YOU Are Late, the Event Wasn’t


Misplaced modifiers. Sometimes they are hilarious, but usually they are just confusing.

Some examples:

Mark took a picture of the deer with the telephoto lens. Oh, did he now? Was that instead of taking the picture of the deer with the wide angle lens? And pray tell, what use would a deer have for a telephoto lens, or any lens?

A favourite from my college journalism program from the text “A Canadian Writer’s Guide” by Diana Hacker: “The robber was described as a six-foot-tall man with a mustache weighing 150 pounds.” I wonder if you could make wigs from mustache hair and, if so, how many wigs would a 150-pound mustache make?

Then there is the one that grates on my nerves the most: greeting belated event!

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Disagreement on Subject-Verb Agreement

kids-girl-pencil-drawing-159823With this, my first blog on this site, I’m going to risk the wrath of my English cousins. To clarify, my English cousins who are from and/or live in England, where my paternal grand-parents were from. I’m not referring to English speakers in general. I’m going to actually accuse them of being the worst violators of the language on the planet. It could be argued that it is their language to do with as they please; it evolved with them. However, I would say if you’re going to allow a large portion of the world to inherit your language, you owe it to them to set good examples when using it yourself.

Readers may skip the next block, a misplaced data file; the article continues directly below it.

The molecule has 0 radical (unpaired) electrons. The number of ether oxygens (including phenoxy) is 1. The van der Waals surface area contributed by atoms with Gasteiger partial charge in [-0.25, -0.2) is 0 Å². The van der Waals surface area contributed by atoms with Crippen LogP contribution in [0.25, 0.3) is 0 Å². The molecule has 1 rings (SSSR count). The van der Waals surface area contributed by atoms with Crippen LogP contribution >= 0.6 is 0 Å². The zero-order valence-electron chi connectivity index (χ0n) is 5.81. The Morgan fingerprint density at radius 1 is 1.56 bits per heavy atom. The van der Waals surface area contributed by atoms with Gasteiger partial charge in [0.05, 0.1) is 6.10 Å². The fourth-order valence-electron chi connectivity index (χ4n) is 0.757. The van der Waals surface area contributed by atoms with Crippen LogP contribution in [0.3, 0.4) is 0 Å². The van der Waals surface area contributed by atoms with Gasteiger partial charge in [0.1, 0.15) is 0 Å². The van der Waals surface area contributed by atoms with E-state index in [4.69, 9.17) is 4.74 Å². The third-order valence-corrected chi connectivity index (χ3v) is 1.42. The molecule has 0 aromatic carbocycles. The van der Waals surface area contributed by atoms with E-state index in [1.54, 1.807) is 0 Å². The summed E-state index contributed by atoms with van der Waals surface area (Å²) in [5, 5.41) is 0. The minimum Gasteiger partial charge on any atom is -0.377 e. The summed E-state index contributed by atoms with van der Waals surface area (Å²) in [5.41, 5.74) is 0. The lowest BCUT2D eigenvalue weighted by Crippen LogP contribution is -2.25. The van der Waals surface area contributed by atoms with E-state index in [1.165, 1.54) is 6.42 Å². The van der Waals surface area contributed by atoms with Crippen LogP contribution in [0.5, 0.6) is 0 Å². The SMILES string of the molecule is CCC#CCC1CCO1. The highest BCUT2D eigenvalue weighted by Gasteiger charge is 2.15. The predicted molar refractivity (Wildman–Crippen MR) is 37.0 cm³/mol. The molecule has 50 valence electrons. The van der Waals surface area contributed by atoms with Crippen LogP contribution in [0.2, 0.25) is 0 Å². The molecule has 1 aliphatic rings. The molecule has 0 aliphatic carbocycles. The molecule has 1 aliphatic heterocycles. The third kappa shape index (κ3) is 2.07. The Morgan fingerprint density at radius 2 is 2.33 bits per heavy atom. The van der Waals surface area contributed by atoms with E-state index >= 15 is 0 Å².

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The View From Up There

The View From Up There

I am 61 years old as I write this. I have lived in seven decades, two centuries and two millennia. I have been a radio host, computer support analyst, author and jack-of-all-trades. Whether, or not, any of this life experience qualifies me to speak on many of the things I will write about here, I don’t know. I don’t consider myself an expert in anything although I do have a remarkable accumulated knowledge of music and film. But I don’t think that makes me an expert on those things either.

I do, however, feel we are each experts in the way events and things make us feel: in the effects they have on us personally. What we feel is never wrong; it just is what it is. What you feel is yours and yours alone. You may share it, but it doesn’t necessarily change the way others feel about the same things. Our opinions are often founded in what we feel, bolstered, hopefully, by  significant facts that support the belief and, thus, the opinion.

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